There are few ways that can allow you to start the arc of the torch. Manually, typically works once the welding unit is turned on and striking the metal with the tungsten to ignite the arc. Automatically, works in two ways, either through a button on the TIG torch or a foot pedal.
- Hand operated – Is a simple button located on the TIG torch. Once you are ready to start an arc, you simply press the button with a finger.
- Foot operated – Controls the arc start and at the same time controls the amperage. It allows you to control the amperage by simply pushing further down the pedal. They are mostly suited when you would need a full control over the heat or when the welder is in a sitting position. As it is difficult to use a foot pedal while standing.
Select the Shielding Gas
GTAW welding incorporate shielding gases to protect the weld zone from any air that can contaminate the weld. The shielding gas is selected according to the material you are planning to weld. The following are some guidelines that may help;
- Argon (Ar): Pure 100% argon can cover almost all your welding needs. It works with steels, stainless steel, titanium and aluminium. It’s the most commonly used shielding gas for TIG welding a wide range of materials.
- Argon (Ar) + Hydrogen (H): The addition of 2% to 5 % hydrogen to argon will allow for the production of a cleaner looking weld without surface oxidation. It also promotes a higher welding speed as the arc gets hotter and more constricted. However, hydrogen may produce blow holes in carbon steels and aluminium alloys.
- Argon (Ar) + Helium (He): The addition of helium to argon raises the temperature of the arc. This also promotes higher welding speeds, as well as, deeper penetration. As a result, this mixture is usually used for thicker metals. This mixture is also used in welding materials that have high thermal conductivity such as aluminum and copper alloys. However, it’s difficult to start an arc with a helium, not to mention it’s high cost.
Set the Gas Flow Rate
Gas flow rates vary depending on the welding conditions, the cup size, and sometimes the position of welding. Gas flow rates for TIG welding of 15 to 25 cubic feet per hour (CFH) will usually cover most applications. The rate may sometimes increase due to using a very large cup size or to compensate poor welding conditions. But a 20 cubic feet per hour is usually sufficient. A flow meter attached to the regulator will give a more precise reading than the gauge of the regulator. Always take safety precautions when dealing with compressed pressure gas cylinders.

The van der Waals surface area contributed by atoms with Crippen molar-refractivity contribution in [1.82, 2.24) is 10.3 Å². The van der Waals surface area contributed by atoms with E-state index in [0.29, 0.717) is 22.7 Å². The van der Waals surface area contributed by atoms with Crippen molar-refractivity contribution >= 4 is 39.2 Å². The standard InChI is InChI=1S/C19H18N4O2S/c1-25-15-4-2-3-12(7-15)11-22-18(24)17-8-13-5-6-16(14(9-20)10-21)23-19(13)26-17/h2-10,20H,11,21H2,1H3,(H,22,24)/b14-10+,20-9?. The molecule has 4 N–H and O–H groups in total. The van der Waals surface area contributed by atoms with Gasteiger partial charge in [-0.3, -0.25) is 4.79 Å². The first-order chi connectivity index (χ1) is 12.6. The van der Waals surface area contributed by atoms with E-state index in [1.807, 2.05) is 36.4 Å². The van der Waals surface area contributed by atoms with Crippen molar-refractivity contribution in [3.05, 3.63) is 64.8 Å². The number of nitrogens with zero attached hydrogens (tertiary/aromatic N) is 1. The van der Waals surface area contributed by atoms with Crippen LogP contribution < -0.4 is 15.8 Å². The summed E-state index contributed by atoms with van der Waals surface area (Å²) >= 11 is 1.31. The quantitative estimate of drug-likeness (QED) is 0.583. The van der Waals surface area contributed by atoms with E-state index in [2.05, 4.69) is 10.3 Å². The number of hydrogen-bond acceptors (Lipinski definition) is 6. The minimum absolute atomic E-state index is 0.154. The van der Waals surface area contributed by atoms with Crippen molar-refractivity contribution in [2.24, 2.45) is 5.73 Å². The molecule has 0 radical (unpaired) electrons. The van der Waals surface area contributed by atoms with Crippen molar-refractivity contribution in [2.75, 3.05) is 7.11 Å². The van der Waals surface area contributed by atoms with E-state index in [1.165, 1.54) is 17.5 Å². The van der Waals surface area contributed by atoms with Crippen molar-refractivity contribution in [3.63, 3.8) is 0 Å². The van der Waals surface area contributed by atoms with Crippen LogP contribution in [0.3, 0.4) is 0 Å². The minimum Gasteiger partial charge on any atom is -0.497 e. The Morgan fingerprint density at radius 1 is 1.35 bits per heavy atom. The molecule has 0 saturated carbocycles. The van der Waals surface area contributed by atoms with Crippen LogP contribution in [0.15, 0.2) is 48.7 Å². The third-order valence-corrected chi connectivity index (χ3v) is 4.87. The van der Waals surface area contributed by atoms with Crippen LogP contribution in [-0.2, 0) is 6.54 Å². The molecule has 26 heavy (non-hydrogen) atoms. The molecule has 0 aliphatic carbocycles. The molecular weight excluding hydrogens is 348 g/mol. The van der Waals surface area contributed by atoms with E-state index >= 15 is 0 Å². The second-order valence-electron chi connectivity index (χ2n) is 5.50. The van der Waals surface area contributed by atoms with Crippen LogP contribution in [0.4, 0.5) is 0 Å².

Choose the Tungsten Electrode Type
Tungsten is the main ingredient in the electrode. Sometimes the tungsten is alloyed with other materials in a very small percent to achieve different characteristics. The main materials added to the tungsten electrode are cerium, thorium, lanthanum, and zirconium. These tungsten electrodes are color coded by the classification of the American Welding Society (AWS).The following Tungsten electrodes are the most widely used;
- EWP: Has pure Tungsten, with a green color code. Pure Tungsten is used with alternating current (AC) for welding aluminum and magnesium as we discussed in polarity.
- EWLa-1: Has Lanthanum added to the Tungsten, with a black color code. It requires a minimum amount of adjustment of operation conditions and good arc starting and lower electrode consumption.
- EWCe-2: Has Cerium added to the Tungsten, with an orange color code. They provide high current carrying capacity, easy arc starting and stability with lower electrode consumption. Used for steel and stainless steel.
- EWTh-1: Has Thorium added to the Tungsten, with a yellow color code. It’s usually used with direct current (DC) electrode negative (- ve). Thoriated added Tungsten provides high current carrying capacity at a lower temperature. As well as, resistance to weld pool contamination, easy arc starting, and stability. Used for most metals such as steel, stainless steel, nickel, and other ferrous metals.
- EWTh-2: Has Thorium added to the Tungsten, with a red color code. Just like EWTh-1 with a different percent of Thorium. They have a longer lifespan.